Receiving a casket of foie gras, champagne and mince pies could cost you your reputation - and at worst your job.
Festive hampers, once essential to lubricating the wheels of client relations, are being outlawed by compliance.
"The old ways are being challenged by the new rules," says David Charters, a former Deutsche Bank managing director turned author. "Banks are tightening up on gifts which could be construed as intending to buy influence with the recipient. If something's worth more than 50 or so, you now have to disclose it to compliance or put it into a charity auction."
As with any rule, there are ways to bend it. The usual method is to understate the value of gifts so that they fall below the threshold, a practice which applies as much to World Cup tickets as luxury hampers. "The cost written on the ticket often looks reasonable, but the reality can be very different," says one senior DCM banker.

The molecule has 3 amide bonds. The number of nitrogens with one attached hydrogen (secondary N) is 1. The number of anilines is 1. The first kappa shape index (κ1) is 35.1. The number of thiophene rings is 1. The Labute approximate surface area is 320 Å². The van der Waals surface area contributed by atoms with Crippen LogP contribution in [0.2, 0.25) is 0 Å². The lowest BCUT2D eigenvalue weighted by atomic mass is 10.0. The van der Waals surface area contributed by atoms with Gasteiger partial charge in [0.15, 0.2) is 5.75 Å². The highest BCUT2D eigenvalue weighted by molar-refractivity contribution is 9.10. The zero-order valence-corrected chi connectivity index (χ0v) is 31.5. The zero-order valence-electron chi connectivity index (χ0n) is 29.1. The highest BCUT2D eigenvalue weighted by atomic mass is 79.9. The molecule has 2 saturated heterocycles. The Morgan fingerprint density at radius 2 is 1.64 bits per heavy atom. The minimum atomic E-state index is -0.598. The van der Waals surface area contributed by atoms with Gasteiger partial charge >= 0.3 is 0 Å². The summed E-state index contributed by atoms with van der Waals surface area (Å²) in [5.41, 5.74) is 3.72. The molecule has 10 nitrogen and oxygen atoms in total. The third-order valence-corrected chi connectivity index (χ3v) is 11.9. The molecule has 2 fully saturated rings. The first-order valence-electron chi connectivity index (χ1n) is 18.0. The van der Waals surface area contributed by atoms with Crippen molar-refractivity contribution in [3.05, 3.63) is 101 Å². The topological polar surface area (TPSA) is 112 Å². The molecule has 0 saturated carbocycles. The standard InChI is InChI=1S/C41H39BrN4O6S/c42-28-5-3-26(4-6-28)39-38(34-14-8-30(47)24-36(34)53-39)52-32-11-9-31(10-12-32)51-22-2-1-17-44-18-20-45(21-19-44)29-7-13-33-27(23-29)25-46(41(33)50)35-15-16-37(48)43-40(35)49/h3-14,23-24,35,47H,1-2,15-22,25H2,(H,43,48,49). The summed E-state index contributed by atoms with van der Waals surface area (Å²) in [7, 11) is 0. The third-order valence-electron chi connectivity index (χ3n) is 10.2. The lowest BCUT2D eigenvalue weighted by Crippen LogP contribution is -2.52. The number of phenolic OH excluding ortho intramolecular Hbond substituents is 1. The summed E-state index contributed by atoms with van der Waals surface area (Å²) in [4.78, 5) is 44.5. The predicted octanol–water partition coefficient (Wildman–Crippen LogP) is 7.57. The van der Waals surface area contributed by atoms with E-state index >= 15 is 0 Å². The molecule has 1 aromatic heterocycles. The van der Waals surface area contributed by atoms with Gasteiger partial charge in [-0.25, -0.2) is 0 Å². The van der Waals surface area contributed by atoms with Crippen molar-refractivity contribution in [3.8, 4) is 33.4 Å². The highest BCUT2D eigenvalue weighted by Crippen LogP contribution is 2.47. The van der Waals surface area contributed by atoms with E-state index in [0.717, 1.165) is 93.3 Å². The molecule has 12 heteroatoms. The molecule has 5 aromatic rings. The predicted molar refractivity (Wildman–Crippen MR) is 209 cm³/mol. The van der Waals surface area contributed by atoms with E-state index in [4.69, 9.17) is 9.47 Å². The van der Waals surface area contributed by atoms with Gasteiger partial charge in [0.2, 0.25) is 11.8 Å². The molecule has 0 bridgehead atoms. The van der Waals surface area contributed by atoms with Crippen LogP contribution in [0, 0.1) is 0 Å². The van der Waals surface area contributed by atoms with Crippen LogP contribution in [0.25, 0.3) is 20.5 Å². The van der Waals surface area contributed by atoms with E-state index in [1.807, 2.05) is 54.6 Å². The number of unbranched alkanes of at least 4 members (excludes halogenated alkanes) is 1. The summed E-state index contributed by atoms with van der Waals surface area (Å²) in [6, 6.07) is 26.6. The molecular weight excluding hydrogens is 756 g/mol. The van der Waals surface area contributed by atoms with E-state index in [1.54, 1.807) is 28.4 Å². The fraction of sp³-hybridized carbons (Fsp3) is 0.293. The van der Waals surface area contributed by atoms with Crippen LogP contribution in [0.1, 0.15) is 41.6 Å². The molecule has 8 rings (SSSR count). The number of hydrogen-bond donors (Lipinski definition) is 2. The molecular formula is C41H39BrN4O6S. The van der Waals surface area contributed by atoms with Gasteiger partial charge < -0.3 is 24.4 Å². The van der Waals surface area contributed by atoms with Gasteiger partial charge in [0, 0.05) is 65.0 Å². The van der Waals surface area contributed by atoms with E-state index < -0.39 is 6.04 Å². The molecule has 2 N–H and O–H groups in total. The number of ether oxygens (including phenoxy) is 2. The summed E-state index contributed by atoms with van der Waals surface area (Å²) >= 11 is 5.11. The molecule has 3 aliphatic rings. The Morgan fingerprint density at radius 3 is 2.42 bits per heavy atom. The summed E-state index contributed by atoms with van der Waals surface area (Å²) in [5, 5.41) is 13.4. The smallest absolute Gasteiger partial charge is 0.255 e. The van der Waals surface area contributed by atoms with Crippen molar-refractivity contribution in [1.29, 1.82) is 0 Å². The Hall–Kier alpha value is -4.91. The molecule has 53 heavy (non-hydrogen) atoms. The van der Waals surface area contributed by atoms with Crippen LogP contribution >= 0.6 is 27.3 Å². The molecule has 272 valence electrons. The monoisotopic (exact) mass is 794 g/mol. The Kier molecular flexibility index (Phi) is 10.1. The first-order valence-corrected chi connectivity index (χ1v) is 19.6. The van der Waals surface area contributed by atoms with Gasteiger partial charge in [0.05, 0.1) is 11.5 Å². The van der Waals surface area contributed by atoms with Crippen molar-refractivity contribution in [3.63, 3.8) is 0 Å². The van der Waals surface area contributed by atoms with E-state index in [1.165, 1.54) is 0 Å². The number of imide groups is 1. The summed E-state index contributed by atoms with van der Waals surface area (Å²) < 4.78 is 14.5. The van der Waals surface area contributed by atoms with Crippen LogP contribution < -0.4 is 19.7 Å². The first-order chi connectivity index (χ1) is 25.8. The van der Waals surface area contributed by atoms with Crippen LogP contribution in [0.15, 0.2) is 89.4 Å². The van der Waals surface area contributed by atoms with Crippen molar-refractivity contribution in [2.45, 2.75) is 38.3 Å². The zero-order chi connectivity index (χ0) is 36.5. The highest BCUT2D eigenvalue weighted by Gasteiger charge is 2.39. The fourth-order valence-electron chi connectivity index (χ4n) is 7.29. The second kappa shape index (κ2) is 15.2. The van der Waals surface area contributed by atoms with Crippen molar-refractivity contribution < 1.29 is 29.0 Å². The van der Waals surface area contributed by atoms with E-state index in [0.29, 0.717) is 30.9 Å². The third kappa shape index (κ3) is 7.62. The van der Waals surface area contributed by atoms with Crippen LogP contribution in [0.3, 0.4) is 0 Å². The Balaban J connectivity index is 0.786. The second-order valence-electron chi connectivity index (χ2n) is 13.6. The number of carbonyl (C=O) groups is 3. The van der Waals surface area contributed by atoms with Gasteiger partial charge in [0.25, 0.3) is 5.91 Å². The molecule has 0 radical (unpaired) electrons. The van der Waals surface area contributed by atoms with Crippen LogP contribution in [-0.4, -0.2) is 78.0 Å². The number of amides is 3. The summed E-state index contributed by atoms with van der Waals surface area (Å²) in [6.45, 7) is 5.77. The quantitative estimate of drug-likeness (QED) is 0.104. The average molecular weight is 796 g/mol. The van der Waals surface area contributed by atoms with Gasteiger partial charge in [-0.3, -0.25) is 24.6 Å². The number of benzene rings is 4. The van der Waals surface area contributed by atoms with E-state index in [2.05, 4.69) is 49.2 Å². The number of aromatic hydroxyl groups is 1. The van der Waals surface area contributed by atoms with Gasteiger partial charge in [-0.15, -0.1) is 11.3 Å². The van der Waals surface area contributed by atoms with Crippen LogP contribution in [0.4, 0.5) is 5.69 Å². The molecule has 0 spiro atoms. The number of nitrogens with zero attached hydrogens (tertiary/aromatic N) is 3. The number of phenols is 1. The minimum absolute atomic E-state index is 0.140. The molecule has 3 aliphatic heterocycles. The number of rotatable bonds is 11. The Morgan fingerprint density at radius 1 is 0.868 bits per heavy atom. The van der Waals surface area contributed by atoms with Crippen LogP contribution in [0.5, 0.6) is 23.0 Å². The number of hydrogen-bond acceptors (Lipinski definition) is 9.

Stephen Burke, a director of compliance consultancy IMS warns against this practice, however. "Individuals need to be aware of the true value of what they're receiving and to be forthright in disclosure. Otherwise they may end up breaching their terms of employment and lying to your employer."
The adverse consequences of being a very big gift-giver (or receiver) were illustrated last week in the US, where Kevin Quinn, a banker at Jefferies, was sacked and fined US$468k by the Securities and Exchange Commission (SEC) for treating Fidelity traders to private flights, subsidised bachelor parties (to the tune of US$75k), golf outings and trips to Wimbledon.
Quinn has been banned from the Securities Industry for life. His may be an extreme case, but hampers are the first step on that slippery slope. Forego that foie gras, or live to regret it.